The company, photo by Matt Murphy.
by Ryan Leeds
The greatest mystery surrounding Almost Famous is how this complete mess of a musical played an out-of-town tryout at San Diego’s Old Globe Theater in 2019 and still managed to secure a Broadway house.
Cameron Crowe’s semi-autobiographical film of the same name follows an aspiring young journalist, his mentor, an overly protective mother, a rock group, and an ethereal soul named Penny. It was met with both critical and audience acclaim when it was released in cinemas in 2000. In addition to nods and awards from organizations and guilds, it earned four Academy Award nominations. Crowe took home the Oscar for Best Original Screenplay — and it was well-deserved. The movie has everything the stage show lacks: humor, heart, wit, and earnestness.
Once again, Crowe is back in the writer’s seat, contributing book and lyrics for this stage adaptation. Perhaps that solves the mystery. With such close involvement, objectivity was lost. Neither Crowe nor Director Jeremy Herrin — or anyone from the creative team — were able to stand back and admit that this show simply doesn’t work.
Even the opening number — a tone setter for any musical — falls flat. Music critic Lester Bangs (Rob Colletti) stands center stage, delivering a brief monologue that declares rock and roll dead before the ensemble enters to sing the tepid song, “1973.”
Our protagonist, William Miller (Casey Likes), is travelling with the band Stillwater. They’ll all be on stage way too often to aurally assault the audience with overly loud songs and to remind us that this is, in fact, a story about a rock and roll band from 1973. Also, there will be a motorcycle and half of a plane onstage to ensure theatergoers that the top price they paid for a ticket was well worth the scenic gimmickry.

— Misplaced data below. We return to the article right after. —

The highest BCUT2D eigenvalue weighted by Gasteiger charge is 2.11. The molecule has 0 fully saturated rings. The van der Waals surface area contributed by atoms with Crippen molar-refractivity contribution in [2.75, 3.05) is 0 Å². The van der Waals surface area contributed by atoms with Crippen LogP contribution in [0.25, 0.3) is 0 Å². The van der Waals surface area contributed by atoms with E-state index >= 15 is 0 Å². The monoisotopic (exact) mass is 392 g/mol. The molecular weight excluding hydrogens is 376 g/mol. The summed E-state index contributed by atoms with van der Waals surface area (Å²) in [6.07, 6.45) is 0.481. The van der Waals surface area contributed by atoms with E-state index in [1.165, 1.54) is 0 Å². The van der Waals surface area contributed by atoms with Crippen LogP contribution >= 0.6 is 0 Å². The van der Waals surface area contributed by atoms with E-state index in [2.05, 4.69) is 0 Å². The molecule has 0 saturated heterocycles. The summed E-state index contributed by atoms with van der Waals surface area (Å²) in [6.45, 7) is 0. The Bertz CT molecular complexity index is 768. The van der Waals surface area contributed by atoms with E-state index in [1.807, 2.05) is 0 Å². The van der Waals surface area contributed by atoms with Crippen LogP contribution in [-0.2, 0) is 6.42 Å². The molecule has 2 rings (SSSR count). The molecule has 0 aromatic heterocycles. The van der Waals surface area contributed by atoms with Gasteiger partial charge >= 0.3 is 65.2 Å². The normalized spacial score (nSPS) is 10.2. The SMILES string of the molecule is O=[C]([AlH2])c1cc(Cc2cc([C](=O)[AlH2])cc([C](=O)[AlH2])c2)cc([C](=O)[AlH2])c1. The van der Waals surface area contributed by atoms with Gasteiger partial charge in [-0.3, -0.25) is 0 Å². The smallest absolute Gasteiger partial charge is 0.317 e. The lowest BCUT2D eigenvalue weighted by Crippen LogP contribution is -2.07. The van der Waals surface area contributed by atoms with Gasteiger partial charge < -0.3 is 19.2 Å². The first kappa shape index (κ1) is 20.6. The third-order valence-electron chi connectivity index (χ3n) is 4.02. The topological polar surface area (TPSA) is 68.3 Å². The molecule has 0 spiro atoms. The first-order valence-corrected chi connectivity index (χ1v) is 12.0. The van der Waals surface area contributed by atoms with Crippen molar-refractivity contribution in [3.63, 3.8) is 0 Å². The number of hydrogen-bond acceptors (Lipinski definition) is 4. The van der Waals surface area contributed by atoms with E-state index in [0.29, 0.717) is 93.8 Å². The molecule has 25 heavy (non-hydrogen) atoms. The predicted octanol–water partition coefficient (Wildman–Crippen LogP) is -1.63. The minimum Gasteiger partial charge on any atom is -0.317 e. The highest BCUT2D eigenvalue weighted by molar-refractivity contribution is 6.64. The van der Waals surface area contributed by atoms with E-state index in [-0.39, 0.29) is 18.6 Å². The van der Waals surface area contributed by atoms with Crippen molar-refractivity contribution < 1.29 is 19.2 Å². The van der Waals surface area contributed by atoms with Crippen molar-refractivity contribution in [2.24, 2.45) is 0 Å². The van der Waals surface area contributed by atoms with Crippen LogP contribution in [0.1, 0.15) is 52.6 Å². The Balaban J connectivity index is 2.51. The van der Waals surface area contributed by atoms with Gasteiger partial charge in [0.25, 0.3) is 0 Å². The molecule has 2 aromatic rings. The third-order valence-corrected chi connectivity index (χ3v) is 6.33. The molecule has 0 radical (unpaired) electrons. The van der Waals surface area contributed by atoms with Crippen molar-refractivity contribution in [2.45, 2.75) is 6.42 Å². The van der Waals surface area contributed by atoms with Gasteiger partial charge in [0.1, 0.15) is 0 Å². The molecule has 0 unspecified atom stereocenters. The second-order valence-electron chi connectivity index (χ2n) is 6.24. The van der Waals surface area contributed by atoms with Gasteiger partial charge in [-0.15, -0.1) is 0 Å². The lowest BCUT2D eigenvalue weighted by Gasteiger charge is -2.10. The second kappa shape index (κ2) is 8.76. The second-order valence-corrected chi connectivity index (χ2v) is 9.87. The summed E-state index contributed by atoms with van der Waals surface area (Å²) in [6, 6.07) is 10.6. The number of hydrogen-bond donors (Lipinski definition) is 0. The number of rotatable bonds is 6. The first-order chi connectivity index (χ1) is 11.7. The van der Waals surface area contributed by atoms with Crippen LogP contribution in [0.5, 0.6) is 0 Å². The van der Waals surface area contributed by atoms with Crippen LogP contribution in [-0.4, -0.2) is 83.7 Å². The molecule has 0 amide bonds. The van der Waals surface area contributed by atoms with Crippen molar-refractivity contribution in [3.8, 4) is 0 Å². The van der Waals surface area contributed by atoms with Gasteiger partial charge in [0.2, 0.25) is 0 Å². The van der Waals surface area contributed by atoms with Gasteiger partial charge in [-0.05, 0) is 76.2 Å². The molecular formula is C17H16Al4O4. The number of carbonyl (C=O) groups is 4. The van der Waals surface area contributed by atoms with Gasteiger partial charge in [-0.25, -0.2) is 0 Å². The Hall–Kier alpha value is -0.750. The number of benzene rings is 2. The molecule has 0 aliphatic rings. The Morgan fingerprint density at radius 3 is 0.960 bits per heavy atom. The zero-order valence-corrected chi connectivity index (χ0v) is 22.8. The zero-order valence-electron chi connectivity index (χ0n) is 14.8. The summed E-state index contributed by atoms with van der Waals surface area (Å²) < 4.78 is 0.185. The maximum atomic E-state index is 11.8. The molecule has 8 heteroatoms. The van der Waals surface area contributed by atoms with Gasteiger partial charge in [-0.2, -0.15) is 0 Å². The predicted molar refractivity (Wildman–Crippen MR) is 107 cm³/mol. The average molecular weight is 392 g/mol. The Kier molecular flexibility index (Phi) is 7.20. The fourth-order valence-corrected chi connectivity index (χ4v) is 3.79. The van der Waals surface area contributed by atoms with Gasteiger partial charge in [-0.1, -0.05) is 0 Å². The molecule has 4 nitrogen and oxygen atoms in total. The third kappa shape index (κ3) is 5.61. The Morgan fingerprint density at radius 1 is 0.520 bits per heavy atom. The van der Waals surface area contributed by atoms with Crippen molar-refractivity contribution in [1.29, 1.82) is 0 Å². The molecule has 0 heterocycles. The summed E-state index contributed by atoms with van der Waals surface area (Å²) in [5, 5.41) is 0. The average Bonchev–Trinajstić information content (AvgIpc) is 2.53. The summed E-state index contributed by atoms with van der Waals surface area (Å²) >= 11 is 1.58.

Essentially, if you’ve seen the movie, you’ve seen the show. Except the show is an impoverished imitation of its source material and feels interminably longer.
Tom Kitt assisted Crowe with humdrum lyrics and by himself, Kitt composed, orchestrated, and arranged the music. Kitt is by no means a small fry in the theater world. The two-time Tony award winner is best known for his score of the Pulitzer Prize winning musical Next to Normal. He has also arranged and orchestrated an impressive number of Broadway scores. This time around however, his original compositions fail to inspire or move the story forward in a manner that couldn’t otherwise be done through dialogue. In fact, the show’s most memorable song isn’t even an original one. Elton John and Bernie Taupin’s “Tiny Dancer” lethargically brings Act 1 to a close. In lieu of counting “headlights on the highway” you’ll count the number of minutes before curtain call.
Solea Pfeiffer is mesmerizing in her Broadway debut as Penny Lane. Vocally, she imbues each note with warmth and commands the stage with confidence and conviction. It’s no simple task given the material she’s been handed. Likes, who is also a Broadway first timer, radiates star power and will hopefully be moving on to better projects sooner than later.
While it’s truly thrilling to see new talent emerge onto a Broadway stage, it’s not enough to suffer through the raffs and riffs of Almost Famous: The Musical.
Almost Famous: The Musical
Bernard B. Jacobs Theatre
Open Ended Run
Ryan Leeds is a freelance theater, food, and nightlife journalist who lives in Manhattan. He is the Chief Theater Critic for Manhattan Digest and a contributor to EDGE Media Network, The Broadway Blog, Queerty, and LGBTQ Nation. Follow him on Twitter, Facebook, or Instagram.